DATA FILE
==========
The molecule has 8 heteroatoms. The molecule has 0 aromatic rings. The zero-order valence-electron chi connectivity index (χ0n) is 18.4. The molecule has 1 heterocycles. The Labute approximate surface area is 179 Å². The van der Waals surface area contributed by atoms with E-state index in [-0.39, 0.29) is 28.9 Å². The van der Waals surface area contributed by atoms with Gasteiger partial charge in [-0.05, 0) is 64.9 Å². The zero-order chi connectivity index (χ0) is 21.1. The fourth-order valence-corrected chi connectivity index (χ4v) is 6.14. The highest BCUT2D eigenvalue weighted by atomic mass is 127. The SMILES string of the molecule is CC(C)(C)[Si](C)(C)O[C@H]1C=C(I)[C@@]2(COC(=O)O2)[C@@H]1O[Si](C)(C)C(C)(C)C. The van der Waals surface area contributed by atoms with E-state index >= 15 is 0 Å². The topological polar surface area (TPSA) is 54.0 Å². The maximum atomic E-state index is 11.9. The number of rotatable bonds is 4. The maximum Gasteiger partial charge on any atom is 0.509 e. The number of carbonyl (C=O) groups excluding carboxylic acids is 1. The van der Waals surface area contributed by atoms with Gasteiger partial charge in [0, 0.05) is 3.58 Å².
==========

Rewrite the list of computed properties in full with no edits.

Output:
The molecule has 8 heteroatoms. The molecule has 0 aromatic rings. The zero-order valence-electron chi connectivity index (χ0n) is 18.4. The molecule has 1 heterocycles. The Labute approximate surface area is 179 Å². The van der Waals surface area contributed by atoms with E-state index in [-0.39, 0.29) is 28.9 Å². The van der Waals surface area contributed by atoms with Gasteiger partial charge in [-0.05, 0) is 64.9 Å². The zero-order chi connectivity index (χ0) is 21.1. The fourth-order valence-corrected chi connectivity index (χ4v) is 6.14. The highest BCUT2D eigenvalue weighted by atomic mass is 127. The SMILES string of the molecule is CC(C)(C)[Si](C)(C)O[C@H]1C=C(I)[C@@]2(COC(=O)O2)[C@@H]1O[Si](C)(C)C(C)(C)C. The van der Waals surface area contributed by atoms with E-state index >= 15 is 0 Å². The topological polar surface area (TPSA) is 54.0 Å². The maximum atomic E-state index is 11.9. The number of rotatable bonds is 4. The maximum Gasteiger partial charge on any atom is 0.509 e. The number of carbonyl (C=O) groups excluding carboxylic acids is 1. The van der Waals surface area contributed by atoms with Gasteiger partial charge in [0, 0.05) is 3.58 Å².